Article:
The phrase shab e barat is Persian, used also in the South Asian Urdu and Bengali languages, meaning Mid-Shaban Forgiveness. It specifically refers to the night between the first and second halves of the eighth lunar month of Islam’s 12-month hijri calendar, Shaban.
It derives from the Arabic words bara’ah (freedom) and shab (people), from which the Islamic month ultimately takes its ancient name.
In Arabic, Mid-Shaban Night is variously called Laylat Al-Bara’ah (the Night of Freedom, meaning freeing the believer of sins) and Nisf Shaban, Mid-Shaban or Half Shaban.
Some Muslims believe that on this night, Allah — Majestic and Resplendent — descends to the nearest heaven and looks upon His creation. And from there, He forgives all His servants except idolaters, murderers, and/or those who hold rancor in their hearts toward others. Consequently, they mark the night with special devotions, including offering extra salah, ritual prayer in Islam.
Other Muslims dispute the claim that Mid-Shaban Night holds any singular virtues over any other night in the Islamic calendar — in each of which, as authentically established by Revelation, Allah does descend in the night to the lowest heaven, offering His servants forgiveness.
The Prophet Muhammad, on him be peace, said:
Our Lord, blessed be He and most high, descends each night to the heaven of the world when the last third of the night remains and says: “Who calls Me, that I may answer him? Who asks of Me, that I may give him? Who seeks forgiveness of Me, that I may forgive him?” (Bukhari and Muslim).
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The scholars have legitimate and defensible differences regarding Mid-Shaban’s divine distinction and therefore about the benefit of extra devotions in its night seeking Allah’s forgiveness.
But neither the ones who accept its merit nor those who deny it condone the claims that Muslims must come together in special or particular rituals and devotions. These claims that such rituals are necessary for forgiveness are without proof or authority.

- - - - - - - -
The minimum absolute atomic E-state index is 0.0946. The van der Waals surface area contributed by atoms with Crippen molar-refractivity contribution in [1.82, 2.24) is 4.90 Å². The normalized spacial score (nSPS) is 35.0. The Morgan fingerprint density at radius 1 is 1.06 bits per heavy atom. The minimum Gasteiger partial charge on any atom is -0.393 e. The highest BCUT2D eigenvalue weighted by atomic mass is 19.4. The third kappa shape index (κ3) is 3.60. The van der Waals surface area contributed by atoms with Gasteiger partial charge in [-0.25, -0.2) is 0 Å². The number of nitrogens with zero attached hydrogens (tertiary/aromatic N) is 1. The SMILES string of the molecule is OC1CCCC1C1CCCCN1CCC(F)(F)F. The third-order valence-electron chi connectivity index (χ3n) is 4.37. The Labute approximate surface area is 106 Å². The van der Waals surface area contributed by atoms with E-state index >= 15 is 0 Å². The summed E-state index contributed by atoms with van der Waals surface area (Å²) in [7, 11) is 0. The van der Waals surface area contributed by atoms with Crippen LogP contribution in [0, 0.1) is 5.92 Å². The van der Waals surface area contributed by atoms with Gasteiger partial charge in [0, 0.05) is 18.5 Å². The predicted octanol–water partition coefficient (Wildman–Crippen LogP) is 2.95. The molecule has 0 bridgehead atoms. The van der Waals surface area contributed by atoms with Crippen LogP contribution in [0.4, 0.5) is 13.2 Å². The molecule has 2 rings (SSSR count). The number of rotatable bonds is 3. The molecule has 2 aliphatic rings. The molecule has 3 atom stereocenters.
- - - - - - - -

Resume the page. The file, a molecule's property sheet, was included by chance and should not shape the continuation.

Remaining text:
There is, for example, a baseless form of salah, or ritual prayer, called Salat Al-Alfiyyah, the Prayer of a Thousand, or Prayer of One Thousand Quls, that has become popularly but thoroughly falsely associated with Mid-Shaban Night.
Its name comes from the totally fabricated idea that if people gather together in a mosque in the middle night of Shaban and offer a prayer that consists of one-hundred rakahs (cycles of salah) in which they recite the first verse of Surat Al-Ikhlas (112) – Qul huw’Allahu ahad, Say: He is God. One — 10 times in each rakah, or totaling a thousand repetitions, Allah will forgive the sins of these congregants.
This is sheer nonsense, a whole-cloth innovation in religion (some say originating in Fourth Islamic Century Jerusalem) without any foundation in Revelation. Countless prominent Muslim scholars through the ages have vociferously rejected the Salat Al-Alfiyyah as an arduous and religiously worthless invention.
Numerous scholars, in fact, reject the notion of any kind of collective observance of worship in Mid-Shaban Night.
First, Muslim scholars have legitimately disputed about the authenticity of the Texts (s. nass, pl. nusus) of Revelation cited as authoritatively establishing the virtues (fada’il) of Mid-Shaban as the Night of Freedom from sin (Laylat Al-Bara’ah).
No verses of the Quran explicitly mention Shab e Barat, or the Mid-Shaban Night.
There is a scholarly report attributed to Ikrimah, the North African servant of Ibn Abbas (the nephew of the Prophet, on him be peace, who is among the most knowledgeable of all the Companions). Ikrimah, trained by Ibn Abbas, is from the Successors, or Tabiin, generation. They are called this because they came after the Companions. Two contradictory reports are attributed to him regarding the these ayat (verses) of the Quran: